Have you ever wondered how to increase your audience and gain new customers via social marketing? I know I have. And recently, as a naive social page administrator/marketer for my new venture, Typographic Expressions, I took the plunge and tried my hand at a bit of social page promotion.
That ended up being a horrible decision.
And as you will see, I found out that Advertising your page on Facebook is a waste of money.
At a Glance
I spent a total of $60 to promote my page and boost two of my posts on Facebook. In the end, the only thing I achieved was whoring my page out for “likes”, making me feel cheap and cheated.
Here are the results:
- Reach: 35,386
- Engagement: 279 (238 of which were from new page “likes”)
- Engagement Rate: 0.79%
- Website Visits from Facebook: 28
You don’t have to be a rocket scientist to see that these results are paltry at best. Sure, it’s an impressive looking “reach” of potential customers. But less than 1% of those reached actually had any sort of engagement.
Caveat: I sincerely hope that you are already aware of the tips listed below, and are already practicing them in your website development. These tips aren’t unique or new. They just happen to be the biggest issues I encounter regarding front-end web development, be it visiting a website or digging into code that I inherit. If you aren’t aware of any or all of these tips, I hope you find them useful. I think you’ll notice a vast improvement in your development skills and websites.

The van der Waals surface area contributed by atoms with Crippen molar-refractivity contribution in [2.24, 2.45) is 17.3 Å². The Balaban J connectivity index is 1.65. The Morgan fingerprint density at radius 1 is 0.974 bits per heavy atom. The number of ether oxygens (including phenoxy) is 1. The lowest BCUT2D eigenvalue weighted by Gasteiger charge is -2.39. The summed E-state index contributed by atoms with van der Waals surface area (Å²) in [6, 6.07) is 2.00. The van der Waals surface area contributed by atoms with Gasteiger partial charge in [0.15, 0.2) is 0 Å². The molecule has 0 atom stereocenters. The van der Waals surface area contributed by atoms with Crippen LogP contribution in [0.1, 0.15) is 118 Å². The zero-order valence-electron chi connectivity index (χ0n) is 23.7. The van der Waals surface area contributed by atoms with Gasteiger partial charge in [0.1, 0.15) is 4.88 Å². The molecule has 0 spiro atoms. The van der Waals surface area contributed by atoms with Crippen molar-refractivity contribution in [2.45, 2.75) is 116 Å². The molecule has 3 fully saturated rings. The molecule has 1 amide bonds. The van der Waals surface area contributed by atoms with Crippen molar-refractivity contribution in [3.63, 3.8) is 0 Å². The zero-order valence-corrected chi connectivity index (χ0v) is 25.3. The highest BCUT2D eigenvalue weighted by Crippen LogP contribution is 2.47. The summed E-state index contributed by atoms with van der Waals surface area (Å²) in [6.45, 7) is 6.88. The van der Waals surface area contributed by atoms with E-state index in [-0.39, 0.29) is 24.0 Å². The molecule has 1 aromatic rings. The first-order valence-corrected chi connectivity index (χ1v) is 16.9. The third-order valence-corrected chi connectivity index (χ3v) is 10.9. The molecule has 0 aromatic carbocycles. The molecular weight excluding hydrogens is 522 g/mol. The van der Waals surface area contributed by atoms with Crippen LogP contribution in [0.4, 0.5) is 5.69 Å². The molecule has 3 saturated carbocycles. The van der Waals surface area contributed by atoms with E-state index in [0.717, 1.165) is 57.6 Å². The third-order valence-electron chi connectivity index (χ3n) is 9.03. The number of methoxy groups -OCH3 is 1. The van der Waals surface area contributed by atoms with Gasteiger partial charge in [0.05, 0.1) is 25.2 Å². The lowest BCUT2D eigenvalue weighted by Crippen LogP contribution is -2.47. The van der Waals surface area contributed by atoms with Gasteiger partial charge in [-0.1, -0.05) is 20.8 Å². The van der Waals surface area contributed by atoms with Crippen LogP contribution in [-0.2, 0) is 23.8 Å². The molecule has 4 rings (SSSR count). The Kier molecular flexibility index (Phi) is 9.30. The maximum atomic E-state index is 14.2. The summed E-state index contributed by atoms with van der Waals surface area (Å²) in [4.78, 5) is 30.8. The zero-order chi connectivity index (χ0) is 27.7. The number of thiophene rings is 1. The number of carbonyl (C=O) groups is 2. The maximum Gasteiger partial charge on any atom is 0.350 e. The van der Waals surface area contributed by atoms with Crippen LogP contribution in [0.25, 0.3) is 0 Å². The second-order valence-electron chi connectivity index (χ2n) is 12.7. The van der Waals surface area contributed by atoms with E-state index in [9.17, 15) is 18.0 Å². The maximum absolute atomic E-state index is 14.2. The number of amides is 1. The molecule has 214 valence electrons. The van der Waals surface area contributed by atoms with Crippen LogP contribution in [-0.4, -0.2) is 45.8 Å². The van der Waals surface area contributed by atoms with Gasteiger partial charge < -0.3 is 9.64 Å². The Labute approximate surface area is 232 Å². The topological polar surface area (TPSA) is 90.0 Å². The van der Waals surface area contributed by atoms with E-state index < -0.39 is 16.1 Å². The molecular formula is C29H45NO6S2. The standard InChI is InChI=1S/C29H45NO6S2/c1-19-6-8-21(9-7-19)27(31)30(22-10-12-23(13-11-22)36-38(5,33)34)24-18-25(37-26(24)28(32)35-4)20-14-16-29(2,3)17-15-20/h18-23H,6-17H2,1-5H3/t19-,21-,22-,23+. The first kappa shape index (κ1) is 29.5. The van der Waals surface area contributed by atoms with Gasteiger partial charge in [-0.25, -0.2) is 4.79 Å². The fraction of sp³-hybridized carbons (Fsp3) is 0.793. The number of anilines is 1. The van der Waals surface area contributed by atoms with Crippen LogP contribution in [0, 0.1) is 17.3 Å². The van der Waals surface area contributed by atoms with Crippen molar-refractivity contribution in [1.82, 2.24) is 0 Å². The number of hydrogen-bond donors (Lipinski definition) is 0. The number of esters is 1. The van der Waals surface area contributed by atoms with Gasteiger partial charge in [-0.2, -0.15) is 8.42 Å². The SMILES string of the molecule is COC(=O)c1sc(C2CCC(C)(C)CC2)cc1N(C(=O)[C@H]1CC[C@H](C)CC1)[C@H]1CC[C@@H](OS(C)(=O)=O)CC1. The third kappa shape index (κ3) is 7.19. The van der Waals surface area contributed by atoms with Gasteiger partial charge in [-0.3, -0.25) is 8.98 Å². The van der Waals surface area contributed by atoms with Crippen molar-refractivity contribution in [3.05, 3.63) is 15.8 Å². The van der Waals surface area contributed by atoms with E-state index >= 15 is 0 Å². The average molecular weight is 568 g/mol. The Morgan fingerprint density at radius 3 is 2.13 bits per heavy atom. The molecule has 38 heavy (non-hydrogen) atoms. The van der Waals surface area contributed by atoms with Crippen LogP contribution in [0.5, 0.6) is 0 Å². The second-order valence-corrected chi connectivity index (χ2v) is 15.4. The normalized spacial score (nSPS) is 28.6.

1. Write Clean, Semantic Code
First and foremost, you should write code that is meant for browsers to parse, not markup that describes what the content should look like. Poorly written code markup includes things like using the <font> tag and hard-coded inline styles. Such things are harder to edit on a large scale, and aren’t good for your site’s SEO. When you write clean, semantic code and use CSS to apply styles for the presentation, it’s faster, accessible, easier to update, offers much greater flexibility, and will help your site’s SEO.
True Story: I once inherited a website that had a page with a table of 2700+ rows, all of which had hard-coded inline styles, attributes, and even font tags. If it weren’t for Find/Replace All, I’d still be working on updating that page. Luckily, Find/Replace All exists, and after an hour with the code, I was able to make all of the necessary style updates via CSS, and all of the hard-coded stuff was removed.
In the last year or so, I’ve been doing more and more native app development, be it actual apps or writing native code for SDKs and libraries. Along the way, I’ve been asked countless times what I like better, Web development or native app development. My answer: “I want to like native app development more, but I still prefer Web development.”
But why do I find myself gravitating toward Web development over native apps? Here are the main reasons…